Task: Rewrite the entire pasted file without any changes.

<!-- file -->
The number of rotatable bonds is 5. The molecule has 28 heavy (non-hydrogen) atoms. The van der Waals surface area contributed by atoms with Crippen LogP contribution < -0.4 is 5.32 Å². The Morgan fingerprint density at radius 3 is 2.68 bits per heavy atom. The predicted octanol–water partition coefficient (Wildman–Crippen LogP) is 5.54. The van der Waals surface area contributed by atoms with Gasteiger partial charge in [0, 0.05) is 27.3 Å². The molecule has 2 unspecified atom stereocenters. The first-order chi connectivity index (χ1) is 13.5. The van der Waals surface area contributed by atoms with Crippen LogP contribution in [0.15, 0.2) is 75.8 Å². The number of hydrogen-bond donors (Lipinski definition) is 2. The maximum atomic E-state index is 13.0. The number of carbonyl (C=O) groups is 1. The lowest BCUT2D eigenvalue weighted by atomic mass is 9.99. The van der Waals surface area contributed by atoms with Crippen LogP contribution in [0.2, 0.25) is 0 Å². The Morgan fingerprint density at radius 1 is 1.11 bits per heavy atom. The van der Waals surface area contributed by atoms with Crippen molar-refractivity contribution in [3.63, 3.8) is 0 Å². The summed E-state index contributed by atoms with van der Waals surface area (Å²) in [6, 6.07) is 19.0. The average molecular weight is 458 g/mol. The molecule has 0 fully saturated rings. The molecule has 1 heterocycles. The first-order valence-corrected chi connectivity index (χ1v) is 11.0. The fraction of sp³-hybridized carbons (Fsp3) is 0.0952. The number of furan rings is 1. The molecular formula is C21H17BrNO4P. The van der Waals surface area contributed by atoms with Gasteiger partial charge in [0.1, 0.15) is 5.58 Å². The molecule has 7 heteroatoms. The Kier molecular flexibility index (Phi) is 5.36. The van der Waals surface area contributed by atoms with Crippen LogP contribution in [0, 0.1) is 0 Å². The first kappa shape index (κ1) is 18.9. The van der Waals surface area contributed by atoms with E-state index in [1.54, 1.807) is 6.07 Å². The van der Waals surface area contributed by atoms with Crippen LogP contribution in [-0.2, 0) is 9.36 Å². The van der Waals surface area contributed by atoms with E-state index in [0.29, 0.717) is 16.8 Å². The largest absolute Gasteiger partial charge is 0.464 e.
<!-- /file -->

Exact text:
The number of rotatable bonds is 5. The molecule has 28 heavy (non-hydrogen) atoms. The van der Waals surface area contributed by atoms with Crippen LogP contribution < -0.4 is 5.32 Å². The Morgan fingerprint density at radius 3 is 2.68 bits per heavy atom. The predicted octanol–water partition coefficient (Wildman–Crippen LogP) is 5.54. The van der Waals surface area contributed by atoms with Gasteiger partial charge in [0, 0.05) is 27.3 Å². The molecule has 2 unspecified atom stereocenters. The first-order chi connectivity index (χ1) is 13.5. The van der Waals surface area contributed by atoms with Crippen LogP contribution in [0.15, 0.2) is 75.8 Å². The number of hydrogen-bond donors (Lipinski definition) is 2. The maximum atomic E-state index is 13.0. The number of carbonyl (C=O) groups is 1. The lowest BCUT2D eigenvalue weighted by atomic mass is 9.99. The van der Waals surface area contributed by atoms with Crippen LogP contribution in [0.2, 0.25) is 0 Å². The Morgan fingerprint density at radius 1 is 1.11 bits per heavy atom. The van der Waals surface area contributed by atoms with Crippen molar-refractivity contribution in [3.63, 3.8) is 0 Å². The summed E-state index contributed by atoms with van der Waals surface area (Å²) in [6, 6.07) is 19.0. The average molecular weight is 458 g/mol. The molecule has 0 fully saturated rings. The molecule has 1 heterocycles. The first-order valence-corrected chi connectivity index (χ1v) is 11.0. The fraction of sp³-hybridized carbons (Fsp3) is 0.0952. The number of furan rings is 1. The molecular formula is C21H17BrNO4P. The van der Waals surface area contributed by atoms with Gasteiger partial charge in [0.1, 0.15) is 5.58 Å². The molecule has 7 heteroatoms. The Kier molecular flexibility index (Phi) is 5.36. The van der Waals surface area contributed by atoms with Crippen LogP contribution in [0, 0.1) is 0 Å². The first kappa shape index (κ1) is 18.9. The van der Waals surface area contributed by atoms with E-state index in [1.54, 1.807) is 6.07 Å². The van der Waals surface area contributed by atoms with Crippen LogP contribution in [-0.2, 0) is 9.36 Å². The van der Waals surface area contributed by atoms with E-state index in [0.29, 0.717) is 16.8 Å². The largest absolute Gasteiger partial charge is 0.464 e.